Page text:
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Old December 18, 2007, 08:33 PM   #1
Hoss4x4
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Special Deputy

I was wondering if anyone here was a Special deputy or a volunteer LEO, so to speak? If so can you give me a brief description of duties and training needed. I will be training for CERT in Jan and was told I should volunteer as a Special Deputy.
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Old December 28, 2007, 07:04 AM   #2
Jeff22
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Special Deputy?

The status of reserve or "special" or auxillary officers or deputies varies from jurisdiction to jurisdiction and state to state.

Lots of smaller towns fill in the schedule with part time police officers, who are fully sworn officers (many work fulltime someplace else) who work a couple of days (or more) a month, but that's NOT the same thing.

Sheriff's Departments often have a "Sheriff's Posse" or Search & Rescue Team who may or may not have arrest authority or be armed.

Some states are very organized in how they run reserve police officer programs, with varying levels of Reserve Officer based on training & experience. (I believe California is one of those states).

You should check with your local Sheriff's Office and see what kind of program they run.
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Old January 19, 2008, 03:06 PM   #3
Covert Mission
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Hi,

The requirements vary widely for reserves officers and deputies, based on my cursory research. I can speak from personal experience though, too.

At one extreme, some agencies, like LAPD and LA Co. Sheriffs, require reserves to take an academy that is close if not identical to the regular academy...over 600 hours. At the end, you are POST certified, and sometimes can even work alone or with another reserve on patrol. From LAPD's website:http://www.lapdonline.org/get_involv...basic_view/542

Level I and II LAPD Reserves: Level I and II Reserve Officers perform the same functions as regular, full-time police officers. They are armed, uniformed peace officers who work in police vehicles along with full-time police officers.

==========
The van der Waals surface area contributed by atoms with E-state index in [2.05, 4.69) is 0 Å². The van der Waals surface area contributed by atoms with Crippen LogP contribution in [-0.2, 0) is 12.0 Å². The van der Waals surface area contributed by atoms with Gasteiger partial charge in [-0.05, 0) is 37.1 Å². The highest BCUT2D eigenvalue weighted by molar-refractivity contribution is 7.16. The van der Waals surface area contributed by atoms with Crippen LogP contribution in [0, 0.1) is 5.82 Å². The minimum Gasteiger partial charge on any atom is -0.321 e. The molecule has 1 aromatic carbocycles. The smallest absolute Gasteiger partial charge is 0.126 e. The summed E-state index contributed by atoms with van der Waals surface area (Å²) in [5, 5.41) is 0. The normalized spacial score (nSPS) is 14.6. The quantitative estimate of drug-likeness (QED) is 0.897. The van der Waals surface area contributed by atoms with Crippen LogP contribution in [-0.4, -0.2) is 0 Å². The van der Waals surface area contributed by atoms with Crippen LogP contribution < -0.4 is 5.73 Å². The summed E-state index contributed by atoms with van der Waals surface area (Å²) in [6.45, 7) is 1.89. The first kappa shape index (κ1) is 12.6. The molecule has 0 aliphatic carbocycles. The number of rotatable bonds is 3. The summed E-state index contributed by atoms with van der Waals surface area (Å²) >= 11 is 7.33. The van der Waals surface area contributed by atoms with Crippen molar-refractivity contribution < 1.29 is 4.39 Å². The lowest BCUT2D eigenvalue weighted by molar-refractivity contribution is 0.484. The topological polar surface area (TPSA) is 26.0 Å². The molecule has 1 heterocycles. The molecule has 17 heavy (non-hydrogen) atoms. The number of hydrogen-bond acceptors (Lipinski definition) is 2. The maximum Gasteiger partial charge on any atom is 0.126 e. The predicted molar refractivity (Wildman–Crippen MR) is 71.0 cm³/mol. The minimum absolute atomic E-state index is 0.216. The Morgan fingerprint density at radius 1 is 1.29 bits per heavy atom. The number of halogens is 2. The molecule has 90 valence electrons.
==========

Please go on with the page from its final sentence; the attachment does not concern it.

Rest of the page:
Many smaller and rural agencies do not have their own academies or don't send their reserves through a state academy for budgetary reasons. My agency, the 2nd largest SO in the state, runs their own reserve academy which is about 250 hours, iirc. You then work on patrol with another f/t deputy, and if you put in another 100-150 hours training with an FTO (after a few year in service), you can become driver authorized and work alone (I haven't...I like working with a f/t partner). The PD in my city has essentially abandoned their reserve program (the previous chief did it), which i thought a mistake.

Some small agencies have minimally-trained reserves, a liability imho. In MT, a f/t hire can work on the street in uniform (after an FTO period) for up to a year, iirc, before they have to attend and graduate from the State academy. LE agencies in MT are often the poor, redheaded stepchildren, budget-wise at least.

So, investigate your local agencies. Some treat reserves like f/t cops, appreciating the extra manpower...in small MT counties, they may have more reserves than f/t cops. Some agencies (and some individual officers) don't treat them nearly as well. In some states, as a reserve you do not have f/t peace officer status 24/7 (if you are not POST certified or if the agency doesn't authorize it). That doesn't bother me that I don't...I have no intention of being a cop when off-duty...just a good witness and citizen who has more LE training than the average bear.

BTW, I have a CCW permit (nice to live in a shall-issue state), so I can carry personally and don't need the badge for that. In CA, being a reserve can be an advantage because as sworn LE you CAN carry CCW, in a state where it's can be hard to impossible for a non-LEO to get a carry permit in most counties and cities. That can be worth it, a bonus on top of the good reserve experience. Carrying CCW isn't enough reason in itself to become a reserve, imo, because of the time commitment to become and be a reserve.

It has been a rewarding experience for me. Check it out. And as someone here said, some agencies also have a Posse and/or Search and Rescue teams with volunteers, which are often unarmed, non-patrol positions but can also be fun and good.

Last edited by Covert Mission; January 20, 2008 at 02:27 AM.
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Old January 20, 2008, 05:49 PM   #4
gordo b.
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I am a level 1 reservist because of prior LE time (it takes over 400 hours) , thank God the post academy requirement was waived because of prior experience! You have to find a dept. home to get a badge and right to carry. I had good luck with small towns where I knew local officials.I actually make a few dollars now and again covering vacations ect.
I am also a Volunteer in the local sherrif's dept. .
The way a newbie does it in Calif is take the level 1 thru 3 training in a junior college and sign on in a Department as a level 3 for a year or so until the dept. sends you to POST academy or trains you in house.
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Old March 9, 2008, 02:34 PM   #5
Sniperfox
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In NC, reserve or special deputies must complete the same Basic Law Enforcement Training(BLET) as full-time officers or deputies. Unless it has recently changed, a Sheriff can swear in a person, but that person must complete BLET and take the state exam within 1 year of his taking the oath.
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